My husband had an affair a year ago. I am still hurting from the episode. We are still married. I got back into the marriage, not because he apologized (he never did), but because I was unsure how bad a split would impact the kids. He blames me for being a “bad wife”.

I have spent the last year trying to get my stability back. I am not there yet and keep going back to why it all happened. Also, I don’t feel any love in my soul for this man. I feel I am compromising my life after I had so blatantly trusted him.

Is this normal after a year? At what point should I just allow myself to move on?


A partner’s infidelity causes some of the most painful and devastating feelings an individual can experience. Even though your world was shattered a year ago when you discovered your husband’s affair, please know that you can become whole again.

It’s normal to still hurt after one year, especially if you’re still waiting for your husband to take personal responsibility for his actions. If your husband is still blaming you and refuses to be accountable, then your relationship can’t fully heal. The pain of an unhealed relationship is unquenchable if you’re still with the person who doesn’t care about how they’ve hurt you. A partner’s unwillingness to have compassion for your pain, especially when they inflicted it on you, is really just another form of betrayal.

Before you exit the relationship, however, I encourage you to make it clear that you expect him to feel and share his remorse with you. If he doesn’t feel remorse for his behavior, then your relationship will stay stuck. If he refuses to do what it takes to feel remorse and accountability, then this is a significant threat to the future of your relationship.

Of course, he may actually feel remorse, but doesn’t have the ability to share it. This is common for many people who have committed grievous mistakes. They blame, hide, and excuse it away because it’s so terribly painful to accept their behavior and face the fact that they hurt someone they were supposed to protect. As you work to find out if he can access that remorse, it will help you better know if there is any hope for your relationship.

Also, remember that his affair isn’t your fault. Even if you were the “worst wife in the world”, he still has plenty of other ways to respond to his marriage pain. He could talk to you about his concerns, set boundaries with you, or even leave you. Cheating isn’t the only option to deal with his issues in the marriage. Blaming you for his affair prevents him from learning more about himself so he can grow from his mistakes.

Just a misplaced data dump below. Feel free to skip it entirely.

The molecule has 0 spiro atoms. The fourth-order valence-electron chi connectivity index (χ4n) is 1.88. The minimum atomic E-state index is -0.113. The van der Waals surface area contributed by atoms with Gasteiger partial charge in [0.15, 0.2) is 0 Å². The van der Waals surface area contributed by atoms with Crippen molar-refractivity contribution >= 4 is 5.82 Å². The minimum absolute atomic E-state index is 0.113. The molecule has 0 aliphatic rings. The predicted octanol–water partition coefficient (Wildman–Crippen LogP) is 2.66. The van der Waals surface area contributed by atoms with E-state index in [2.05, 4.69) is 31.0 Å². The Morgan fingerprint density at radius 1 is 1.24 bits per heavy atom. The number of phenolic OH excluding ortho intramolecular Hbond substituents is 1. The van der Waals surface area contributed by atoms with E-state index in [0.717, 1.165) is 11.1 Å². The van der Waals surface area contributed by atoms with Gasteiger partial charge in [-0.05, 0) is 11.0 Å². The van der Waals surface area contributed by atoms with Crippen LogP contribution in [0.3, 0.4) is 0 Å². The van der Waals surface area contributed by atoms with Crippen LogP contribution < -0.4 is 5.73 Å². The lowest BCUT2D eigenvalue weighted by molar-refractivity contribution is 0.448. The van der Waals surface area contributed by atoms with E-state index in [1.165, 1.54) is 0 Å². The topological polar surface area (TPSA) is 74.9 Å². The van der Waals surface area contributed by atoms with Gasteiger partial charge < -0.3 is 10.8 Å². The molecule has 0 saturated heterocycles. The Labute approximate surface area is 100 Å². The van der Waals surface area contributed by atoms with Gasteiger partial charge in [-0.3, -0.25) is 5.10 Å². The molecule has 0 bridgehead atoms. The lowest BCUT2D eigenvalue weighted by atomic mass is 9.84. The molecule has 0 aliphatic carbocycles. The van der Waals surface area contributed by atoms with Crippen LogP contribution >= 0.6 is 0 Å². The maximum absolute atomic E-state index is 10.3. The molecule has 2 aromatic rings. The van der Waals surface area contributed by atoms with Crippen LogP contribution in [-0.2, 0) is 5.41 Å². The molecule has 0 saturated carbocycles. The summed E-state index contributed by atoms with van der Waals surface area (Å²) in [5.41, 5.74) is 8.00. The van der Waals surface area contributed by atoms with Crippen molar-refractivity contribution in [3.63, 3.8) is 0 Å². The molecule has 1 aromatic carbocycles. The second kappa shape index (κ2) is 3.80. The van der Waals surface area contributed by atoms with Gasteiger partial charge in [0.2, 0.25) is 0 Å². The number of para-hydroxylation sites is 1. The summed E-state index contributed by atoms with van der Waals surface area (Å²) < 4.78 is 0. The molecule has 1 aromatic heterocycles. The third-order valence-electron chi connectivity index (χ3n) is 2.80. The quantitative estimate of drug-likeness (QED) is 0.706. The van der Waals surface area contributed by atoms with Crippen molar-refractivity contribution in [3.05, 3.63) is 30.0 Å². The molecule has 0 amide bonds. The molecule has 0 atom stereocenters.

Marriage therapist and author Esther Perel said that, “sometimes, we seek the gaze of another not because we reject our partner, but because we are tired of ourselves. It isn’t our partner we aim to leave, rather the person we’ve become. Even more than the quest for a new lover we want a new self.”[i] Keep the accountability on him so he can be in charge of learning what he needs to learn from this experience.

The decision to stay or go is complex and deeply personal. Make sure you quiet down the emotional and protective responses from friends and family about your situation. They are understandably concerned about you, but your decision needs to come from a place of peace, not a reactive and fearful place. Seek counsel from your Heavenly Father through scriptures, priesthood blessings, and personal prayer. Remember that the Holy Ghost will show you what things to do.[ii]

Please know that leaving this relationship will not automatically free you from pain and sorrow. There are important lessons to learn whether you are directed to stay or go. Elder Richard G. Scott counseled us not to “look for a life virtually free from discomfort, pain, pressure, challenge, or grief, for those are the tools a loving Father uses to stimulate our personal growth and understanding.”[iii] Your husband has inflicted deep wounds on you and your marriage. There is much work to be done for him to restore safety and trust. As you patiently wait to know which direction to go, allow yourself to learn and grow from these experiences.

Geoff will answer a new family and relationship question every Friday. You can email your question to him at ge***@lo************.com

About the Author

Geoff Steurer is a licensed marriage and family therapist in St. George, UT. He is the owner of Alliant Counseling and Education ( and the founding director of LifeStar of St. George, an outpatient treatment program for couples and individuals impacted by pornography and sexual addiction ( He is the co-author of “Love You, Hate the Porn: Healing a Relationship Damaged by Virtual Infidelity”, available at Deseret Book, and the audio series “Strengthening Recovery Through Strengthening Marriage”, available at He also writes a weekly relationship column for the St. George News ( He holds a bachelors degree from BYU in communications studies and a master’s degree in marriage and family therapy from Auburn University. He served a full-time mission to the Dominican Republic and currently serves as the primary chorister. He is married to Jody Young Steurer and they are the parents of four children.

You can connect with him at:
Twitter: @geoffsteurer



[ii] 2 Nephi 32:3